Batteries are powering the electric car revolution, but can we make them longer lasting, faster charging and smaller and lighter? Beyond electric cars and other vehicles, the more applications means more renewable energy can be stored and used, driving us away from fossil fuels. Tom Heap visits UKBIC - the UK Battery Industrialisation Centre in Coventry - a vast facility to develop better batteries. He dons full protective gear to see some of the processes involved in making batteries and testing new chemistries and engineering. He speaks to Isobel Sheldon from British Volt about the goals and potential that could be realised by improving batteries and climate scientist Dr Tamsin Edwards assesses how much carbon dioxide this could potentially save. Producer: Anne-Marie Bullock Researcher Sarah Goodman Produced in association with the Royal Geographical Society. Special thanks for this episode to Dr Solomon Brown from the University of Sheffield and Dr Carlos Fernandez at Robert Gordon University.
Oct 18, 2021
The Happiness Index
876
How well is your country doing? The GDP - gross domestic product - has long been a measure of growth and success but some argue judging purely on economics is too narrow-sighted. Tom Heap meets 'chopsy' Sophie Howe, the Future Generations Commissioner for Wales who will challenge if a decision being made will be detrimental for children and those yet to be born. If the cost and inheritance to them is high it risks getting kicked out. She takes him to the wetlands she helped save from a planned M4 development. Katherine Trebeck explains alternatives measures of national success, the factors they take in and why many feel happier about using them. Dr Tamsin Edwards assesses what an alternative viewpoint could do for carbon cutting. Producer Anne-Marie Bullock Researcher Sarah Goodman Produced in association with the Royal Geographical Society. Special thanks for this episode to Dr Lukas Hardt from WEAll Scotland, to Dr Paul Brockway from the University of Leeds and to Dr Chris Hope from the University of Cambridge.
Oct 18, 2021
Floating Solar Power
841
Generating renewable energy from solar power has been a great resource but land for this purpose can come into conflict with other uses or receive opposition from those who don't enjoy the view. But can floating solar panels on water - which accounts for most of the surface of the planet - provide an alternative? Tom Heap meets Mark Bennett, a farmer from Berkshire, who created a reservoir for soft fruit production and was curious to see if it had more potential. After a quick internet search he went to visit Ciel et Terre, a French company who were developing floating solar panels. He installed them for power at the farm and to demonstrate to others. Meanwhile the company founder Bernard Prouvost talks to Tom about the countries around the world which are adopting this, where he feels floating panels are appropriate and if the potential to partner with hydrodams. Climate Scientist Dr Tamsin Edwards assesses their carbon cutting potential. Producer: Anne-Marie Bullock Researcher: Sarah Goodman Produced in association with the Royal Geographical Society. Special thanks for this episode to Dr Tasmiat Rahman from the University of Southampton and Grant Feasey from AES Solar.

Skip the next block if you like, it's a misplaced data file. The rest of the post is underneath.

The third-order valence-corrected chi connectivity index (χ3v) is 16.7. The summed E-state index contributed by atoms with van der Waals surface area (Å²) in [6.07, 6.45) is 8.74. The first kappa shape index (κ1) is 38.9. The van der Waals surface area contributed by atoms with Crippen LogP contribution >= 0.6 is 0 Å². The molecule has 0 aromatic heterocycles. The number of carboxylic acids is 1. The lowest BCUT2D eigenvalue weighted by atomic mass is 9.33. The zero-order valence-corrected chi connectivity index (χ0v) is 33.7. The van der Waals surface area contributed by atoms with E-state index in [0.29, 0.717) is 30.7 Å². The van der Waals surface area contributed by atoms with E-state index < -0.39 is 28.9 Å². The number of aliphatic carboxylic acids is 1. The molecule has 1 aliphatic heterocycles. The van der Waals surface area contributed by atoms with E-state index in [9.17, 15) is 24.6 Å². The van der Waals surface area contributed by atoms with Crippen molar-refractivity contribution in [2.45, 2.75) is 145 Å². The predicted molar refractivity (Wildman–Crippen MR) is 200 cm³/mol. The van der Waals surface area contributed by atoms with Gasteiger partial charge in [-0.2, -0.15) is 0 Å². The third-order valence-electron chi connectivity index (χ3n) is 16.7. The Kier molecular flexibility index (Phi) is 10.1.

Oct 18, 2021
Local Wisdom
866
There are different schools of thought on how land (and sea) are best managed but often in the rush for economic development indigenous practices and knowledge are overlooked. Observations and understanding from living on the land can inform how to protect and preserve it . Tom Heap meets Victor Steffensen, a descendent of the aboriginal Tagalaka people and an indigenous fire practitioner. He explains how cultural burns can help manage the land, reduce the fuel load and the likelihood of destructive wildfires. Yet he feels while there are calls to incorporate this knowledge more, it doesn't go far enough. Diana Mastracci is a researcher working with groups in the Amazon and Arctic to give them equal participation and benefits from research and runs hackathons for software ideas that could use and value their knowledge more and says academics have a long way to go to fully appreciate this knowledge. Dr Tamsin Edwards weighs up just how much carbon dioxide could potentially be saved by adopting indigenous land management practices. Producer: Anne-Marie Bullock Researcher Sarah Goodman Produced in association with the Royal Geographical Society. Special thanks for this episode to Dr Jem Woods and Miss Abi Croker from Imperial College London and to Dr Caroline Lehmann from the University of Edinburgh. To find out more about Indigenous Land Management and Landcare Australia : https://landcareaustralia.org.au/
Oct 18, 2021
Zero Carbon Flight
864
Flying, for business or pleasure, has long been seen as one of the biggest carbon villains. As airports gear up again after Covid it's clear not every business wants to keep meetings online or holidaymakers settle for a staycation. But what if we could fly without the guilt? Tom Heap meets some of the pioneers of zero carbon flight: hitching a ride with Harbour Air in Canada who have retrofitted one of their planes to fly on electric battery power; visiting the equivalent of the Batcave with a Bristol company making EVTOLs - electic vertical take off and landing vehicles- which could see us zipping between cities; and asking about the use of sustainable aviation fuels. Dr Tamsin Edwards joins him to discuss how much carbon dioxide - and more - this could potentially save. Produced in association with the Royal Geographical Society. Special thanks for this episode to Dr Andy Jefferson from Sustainable Aviation and Tim Johnson from the Aviation Environment Federation. Producer: Anne-Marie Bullock Researcher: Sarah Goodman.
Oct 18, 2021
New Nuclear
878